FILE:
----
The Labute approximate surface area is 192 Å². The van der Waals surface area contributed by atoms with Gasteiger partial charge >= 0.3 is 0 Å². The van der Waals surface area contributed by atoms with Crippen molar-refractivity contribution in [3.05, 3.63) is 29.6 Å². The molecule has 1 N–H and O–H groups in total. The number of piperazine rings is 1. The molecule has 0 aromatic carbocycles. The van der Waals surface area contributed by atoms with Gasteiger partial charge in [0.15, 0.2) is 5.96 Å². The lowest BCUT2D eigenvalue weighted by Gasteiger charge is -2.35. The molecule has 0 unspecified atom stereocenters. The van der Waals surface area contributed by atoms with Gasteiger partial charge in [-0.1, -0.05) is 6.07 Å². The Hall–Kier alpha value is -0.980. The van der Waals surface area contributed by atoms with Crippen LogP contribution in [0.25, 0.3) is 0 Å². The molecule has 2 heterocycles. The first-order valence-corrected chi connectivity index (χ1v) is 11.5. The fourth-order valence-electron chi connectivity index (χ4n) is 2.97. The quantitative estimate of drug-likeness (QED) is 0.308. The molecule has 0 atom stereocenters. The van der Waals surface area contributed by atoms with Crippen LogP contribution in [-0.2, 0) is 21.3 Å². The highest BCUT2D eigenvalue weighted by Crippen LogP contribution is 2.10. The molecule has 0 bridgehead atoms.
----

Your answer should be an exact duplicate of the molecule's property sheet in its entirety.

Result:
The Labute approximate surface area is 192 Å². The van der Waals surface area contributed by atoms with Gasteiger partial charge >= 0.3 is 0 Å². The van der Waals surface area contributed by atoms with Crippen molar-refractivity contribution in [3.05, 3.63) is 29.6 Å². The molecule has 1 N–H and O–H groups in total. The number of piperazine rings is 1. The molecule has 0 aromatic carbocycles. The van der Waals surface area contributed by atoms with Gasteiger partial charge in [0.15, 0.2) is 5.96 Å². The lowest BCUT2D eigenvalue weighted by Gasteiger charge is -2.35. The molecule has 0 unspecified atom stereocenters. The van der Waals surface area contributed by atoms with Gasteiger partial charge in [-0.1, -0.05) is 6.07 Å². The Hall–Kier alpha value is -0.980. The van der Waals surface area contributed by atoms with Crippen LogP contribution in [0.25, 0.3) is 0 Å². The molecule has 2 heterocycles. The first-order valence-corrected chi connectivity index (χ1v) is 11.5. The fourth-order valence-electron chi connectivity index (χ4n) is 2.97. The quantitative estimate of drug-likeness (QED) is 0.308. The molecule has 0 atom stereocenters. The van der Waals surface area contributed by atoms with Crippen LogP contribution in [-0.2, 0) is 21.3 Å². The highest BCUT2D eigenvalue weighted by Crippen LogP contribution is 2.10. The molecule has 0 bridgehead atoms.